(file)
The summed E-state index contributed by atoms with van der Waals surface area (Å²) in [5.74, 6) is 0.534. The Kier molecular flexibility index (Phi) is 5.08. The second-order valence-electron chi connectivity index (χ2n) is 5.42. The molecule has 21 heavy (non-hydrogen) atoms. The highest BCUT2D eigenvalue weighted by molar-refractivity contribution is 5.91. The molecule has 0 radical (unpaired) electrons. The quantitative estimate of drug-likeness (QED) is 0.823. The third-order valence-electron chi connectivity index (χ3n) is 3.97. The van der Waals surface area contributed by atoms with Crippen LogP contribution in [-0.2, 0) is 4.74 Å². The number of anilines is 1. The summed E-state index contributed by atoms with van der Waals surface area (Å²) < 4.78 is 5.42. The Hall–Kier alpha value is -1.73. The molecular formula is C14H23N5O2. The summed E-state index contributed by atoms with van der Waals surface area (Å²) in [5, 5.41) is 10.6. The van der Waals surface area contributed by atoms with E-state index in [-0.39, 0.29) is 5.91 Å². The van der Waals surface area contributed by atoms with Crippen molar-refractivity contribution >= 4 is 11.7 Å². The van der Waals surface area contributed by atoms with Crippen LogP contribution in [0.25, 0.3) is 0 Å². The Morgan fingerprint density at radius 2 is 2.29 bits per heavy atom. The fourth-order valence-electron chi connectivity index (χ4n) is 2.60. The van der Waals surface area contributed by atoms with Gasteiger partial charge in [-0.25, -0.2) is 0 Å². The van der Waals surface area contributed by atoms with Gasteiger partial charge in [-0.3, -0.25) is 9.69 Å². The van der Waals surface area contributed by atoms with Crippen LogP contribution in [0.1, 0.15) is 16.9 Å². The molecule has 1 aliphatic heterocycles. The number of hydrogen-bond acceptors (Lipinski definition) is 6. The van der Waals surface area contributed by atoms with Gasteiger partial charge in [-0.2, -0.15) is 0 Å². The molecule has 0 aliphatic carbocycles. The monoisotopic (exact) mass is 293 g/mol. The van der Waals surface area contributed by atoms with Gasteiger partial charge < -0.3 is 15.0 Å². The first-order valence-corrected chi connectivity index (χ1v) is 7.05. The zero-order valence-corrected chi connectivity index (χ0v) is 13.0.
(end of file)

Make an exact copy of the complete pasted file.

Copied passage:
The summed E-state index contributed by atoms with van der Waals surface area (Å²) in [5.74, 6) is 0.534. The Kier molecular flexibility index (Phi) is 5.08. The second-order valence-electron chi connectivity index (χ2n) is 5.42. The molecule has 21 heavy (non-hydrogen) atoms. The highest BCUT2D eigenvalue weighted by molar-refractivity contribution is 5.91. The molecule has 0 radical (unpaired) electrons. The quantitative estimate of drug-likeness (QED) is 0.823. The third-order valence-electron chi connectivity index (χ3n) is 3.97. The van der Waals surface area contributed by atoms with Crippen LogP contribution in [-0.2, 0) is 4.74 Å². The number of anilines is 1. The summed E-state index contributed by atoms with van der Waals surface area (Å²) < 4.78 is 5.42. The Hall–Kier alpha value is -1.73. The molecular formula is C14H23N5O2. The summed E-state index contributed by atoms with van der Waals surface area (Å²) in [5, 5.41) is 10.6. The van der Waals surface area contributed by atoms with E-state index in [-0.39, 0.29) is 5.91 Å². The van der Waals surface area contributed by atoms with Crippen molar-refractivity contribution >= 4 is 11.7 Å². The van der Waals surface area contributed by atoms with Crippen LogP contribution in [0.25, 0.3) is 0 Å². The Morgan fingerprint density at radius 2 is 2.29 bits per heavy atom. The fourth-order valence-electron chi connectivity index (χ4n) is 2.60. The van der Waals surface area contributed by atoms with Gasteiger partial charge in [-0.25, -0.2) is 0 Å². The van der Waals surface area contributed by atoms with Gasteiger partial charge in [-0.3, -0.25) is 9.69 Å². The van der Waals surface area contributed by atoms with Crippen LogP contribution in [0.1, 0.15) is 16.9 Å². The molecule has 1 aliphatic heterocycles. The number of hydrogen-bond acceptors (Lipinski definition) is 6. The van der Waals surface area contributed by atoms with Gasteiger partial charge in [-0.2, -0.15) is 0 Å². The molecule has 0 aliphatic carbocycles. The monoisotopic (exact) mass is 293 g/mol. The van der Waals surface area contributed by atoms with Gasteiger partial charge < -0.3 is 15.0 Å². The first-order valence-corrected chi connectivity index (χ1v) is 7.05. The zero-order valence-corrected chi connectivity index (χ0v) is 13.0.